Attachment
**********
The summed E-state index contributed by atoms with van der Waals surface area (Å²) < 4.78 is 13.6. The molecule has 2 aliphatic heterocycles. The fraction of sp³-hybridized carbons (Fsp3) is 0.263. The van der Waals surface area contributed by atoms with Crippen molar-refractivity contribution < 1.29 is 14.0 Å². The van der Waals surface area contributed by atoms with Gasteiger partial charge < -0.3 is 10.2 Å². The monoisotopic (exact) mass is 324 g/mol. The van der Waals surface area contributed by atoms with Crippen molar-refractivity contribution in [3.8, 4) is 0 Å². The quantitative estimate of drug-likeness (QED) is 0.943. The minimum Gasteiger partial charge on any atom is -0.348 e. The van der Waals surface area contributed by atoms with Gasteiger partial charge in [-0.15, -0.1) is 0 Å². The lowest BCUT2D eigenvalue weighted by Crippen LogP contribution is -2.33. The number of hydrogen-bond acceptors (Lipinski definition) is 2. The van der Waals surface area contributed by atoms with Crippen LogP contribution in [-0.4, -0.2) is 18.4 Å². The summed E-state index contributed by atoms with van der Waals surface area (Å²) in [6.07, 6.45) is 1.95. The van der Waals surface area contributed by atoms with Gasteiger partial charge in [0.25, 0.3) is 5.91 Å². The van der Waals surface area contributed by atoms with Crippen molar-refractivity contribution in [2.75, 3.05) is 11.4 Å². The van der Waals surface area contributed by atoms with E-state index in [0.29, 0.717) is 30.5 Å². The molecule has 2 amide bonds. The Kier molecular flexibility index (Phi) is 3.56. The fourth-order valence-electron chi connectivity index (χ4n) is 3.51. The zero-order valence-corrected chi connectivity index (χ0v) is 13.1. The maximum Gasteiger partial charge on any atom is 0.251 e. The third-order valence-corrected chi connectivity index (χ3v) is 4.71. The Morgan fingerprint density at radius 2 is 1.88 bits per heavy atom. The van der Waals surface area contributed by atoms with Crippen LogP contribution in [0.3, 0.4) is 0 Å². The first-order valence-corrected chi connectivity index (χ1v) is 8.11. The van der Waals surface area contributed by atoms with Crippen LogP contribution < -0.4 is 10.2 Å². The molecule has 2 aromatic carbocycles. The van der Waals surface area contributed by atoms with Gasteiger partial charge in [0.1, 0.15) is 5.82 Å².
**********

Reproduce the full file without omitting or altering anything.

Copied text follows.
The summed E-state index contributed by atoms with van der Waals surface area (Å²) < 4.78 is 13.6. The molecule has 2 aliphatic heterocycles. The fraction of sp³-hybridized carbons (Fsp3) is 0.263. The van der Waals surface area contributed by atoms with Crippen molar-refractivity contribution < 1.29 is 14.0 Å². The van der Waals surface area contributed by atoms with Gasteiger partial charge < -0.3 is 10.2 Å². The monoisotopic (exact) mass is 324 g/mol. The van der Waals surface area contributed by atoms with Crippen molar-refractivity contribution in [3.8, 4) is 0 Å². The quantitative estimate of drug-likeness (QED) is 0.943. The minimum Gasteiger partial charge on any atom is -0.348 e. The van der Waals surface area contributed by atoms with Gasteiger partial charge in [-0.15, -0.1) is 0 Å². The lowest BCUT2D eigenvalue weighted by Crippen LogP contribution is -2.33. The number of hydrogen-bond acceptors (Lipinski definition) is 2. The van der Waals surface area contributed by atoms with Crippen LogP contribution in [-0.4, -0.2) is 18.4 Å². The summed E-state index contributed by atoms with van der Waals surface area (Å²) in [6.07, 6.45) is 1.95. The van der Waals surface area contributed by atoms with Gasteiger partial charge in [0.25, 0.3) is 5.91 Å². The van der Waals surface area contributed by atoms with Crippen molar-refractivity contribution in [2.75, 3.05) is 11.4 Å². The van der Waals surface area contributed by atoms with E-state index in [0.29, 0.717) is 30.5 Å². The molecule has 2 amide bonds. The Kier molecular flexibility index (Phi) is 3.56. The fourth-order valence-electron chi connectivity index (χ4n) is 3.51. The zero-order valence-corrected chi connectivity index (χ0v) is 13.1. The maximum Gasteiger partial charge on any atom is 0.251 e. The third-order valence-corrected chi connectivity index (χ3v) is 4.71. The Morgan fingerprint density at radius 2 is 1.88 bits per heavy atom. The van der Waals surface area contributed by atoms with Crippen LogP contribution in [0.3, 0.4) is 0 Å². The first-order valence-corrected chi connectivity index (χ1v) is 8.11. The van der Waals surface area contributed by atoms with Crippen LogP contribution < -0.4 is 10.2 Å². The molecule has 2 aromatic carbocycles. The van der Waals surface area contributed by atoms with Gasteiger partial charge in [0.1, 0.15) is 5.82 Å².